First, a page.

Friday, September 10, 2010

Jewel v. NSA | Electronic Frontier Foundation Dragnet Surveillance [embedded links to Relevant Case Law]

Jewel v. NSA

In Jewel v. NSA, EFF is suing the NSA and other government agencies on behalf of AT&T customers to stop the illegal, unconstitutional, and ongoing dragnet surveillance of their communications and communications records.

Jewel v. NSA is aimed at ending the NSA’s dragnet surveillance of millions of ordinary Americans and holding accountable the government officials who illegally authorized it. Evidence in the case includes undisputed documents provided by former AT&T telecommunications technician Mark Klein showing AT&T has routed copies of Internet traffic to a secret room in San Francisco controlled by the NSA. That same evidence is central to Hepting v. AT&T, a class-action lawsuit filed by EFF in 2006 to stop the telecom giant’s participation in the illegal surveillance program.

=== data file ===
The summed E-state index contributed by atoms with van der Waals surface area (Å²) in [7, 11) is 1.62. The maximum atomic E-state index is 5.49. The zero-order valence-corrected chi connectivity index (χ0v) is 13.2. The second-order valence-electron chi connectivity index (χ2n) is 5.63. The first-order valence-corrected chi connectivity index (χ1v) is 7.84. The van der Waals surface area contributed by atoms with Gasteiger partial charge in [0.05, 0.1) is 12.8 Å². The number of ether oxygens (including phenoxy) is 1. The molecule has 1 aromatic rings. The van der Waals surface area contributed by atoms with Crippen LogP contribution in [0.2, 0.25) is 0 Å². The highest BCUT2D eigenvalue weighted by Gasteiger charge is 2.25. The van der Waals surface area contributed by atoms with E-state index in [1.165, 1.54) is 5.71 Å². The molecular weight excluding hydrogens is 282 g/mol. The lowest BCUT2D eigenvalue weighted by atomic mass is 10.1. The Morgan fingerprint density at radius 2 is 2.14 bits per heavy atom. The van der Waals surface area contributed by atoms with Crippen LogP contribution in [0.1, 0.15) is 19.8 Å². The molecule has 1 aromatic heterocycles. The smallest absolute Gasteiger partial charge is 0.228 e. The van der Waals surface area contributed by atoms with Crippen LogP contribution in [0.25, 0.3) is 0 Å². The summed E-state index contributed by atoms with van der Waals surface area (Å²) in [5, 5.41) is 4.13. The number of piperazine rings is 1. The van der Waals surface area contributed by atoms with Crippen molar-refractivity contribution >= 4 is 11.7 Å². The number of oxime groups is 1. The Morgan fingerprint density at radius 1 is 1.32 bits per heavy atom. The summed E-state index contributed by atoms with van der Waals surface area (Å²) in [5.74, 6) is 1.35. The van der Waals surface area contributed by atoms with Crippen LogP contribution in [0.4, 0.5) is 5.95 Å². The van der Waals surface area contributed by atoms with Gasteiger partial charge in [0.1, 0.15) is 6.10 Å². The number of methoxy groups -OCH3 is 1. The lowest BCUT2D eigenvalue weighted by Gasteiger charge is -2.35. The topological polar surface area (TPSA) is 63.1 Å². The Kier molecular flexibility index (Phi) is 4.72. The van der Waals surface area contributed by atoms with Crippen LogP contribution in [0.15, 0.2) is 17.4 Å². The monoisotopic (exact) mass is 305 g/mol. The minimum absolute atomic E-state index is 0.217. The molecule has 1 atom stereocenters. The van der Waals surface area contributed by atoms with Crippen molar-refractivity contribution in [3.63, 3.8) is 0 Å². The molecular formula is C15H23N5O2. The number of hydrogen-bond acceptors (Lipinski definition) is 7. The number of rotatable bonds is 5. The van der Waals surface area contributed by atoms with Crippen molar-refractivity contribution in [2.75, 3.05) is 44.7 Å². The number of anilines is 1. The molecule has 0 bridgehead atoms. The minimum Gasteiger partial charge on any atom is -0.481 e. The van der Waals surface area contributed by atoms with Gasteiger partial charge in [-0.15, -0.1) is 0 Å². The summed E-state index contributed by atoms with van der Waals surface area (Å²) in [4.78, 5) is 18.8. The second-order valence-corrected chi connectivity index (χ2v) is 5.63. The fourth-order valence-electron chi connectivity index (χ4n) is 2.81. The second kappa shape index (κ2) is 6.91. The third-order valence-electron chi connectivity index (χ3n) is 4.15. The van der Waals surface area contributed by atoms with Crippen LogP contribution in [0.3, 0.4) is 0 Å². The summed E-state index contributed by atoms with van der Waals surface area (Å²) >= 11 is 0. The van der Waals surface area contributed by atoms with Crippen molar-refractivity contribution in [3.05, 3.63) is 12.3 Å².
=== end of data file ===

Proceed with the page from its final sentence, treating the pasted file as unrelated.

In addition to suing the government agencies involved in the domestic dragnet, Jewel v. NSA also targets the individuals responsible for creating, authorizing, and implementing the illegal program, including former President George W. Bush, former Vice President Dick Cheney, Cheney’s former chief of staff David Addington, former Attorney General and White House Counsel Alberto Gonzales, and other individuals who ordered or participated in the warrantless domestic surveillance.

In April, the Obama administration moved to dismiss Jewel, claiming that litigation over the wiretapping program would require the government to disclose privileged "state secrets,” and that they were immune from suit. These are essentially the same or worse arguments than those made by the Bush administration when it first set out to dismiss EFF’s case against the AT&T back in 2006. On July 15, 2009, the court heard arguments on the government's motion to dismiss Jewel.

For the full complaint in Jewel v. NSA

More on NSA Spying:

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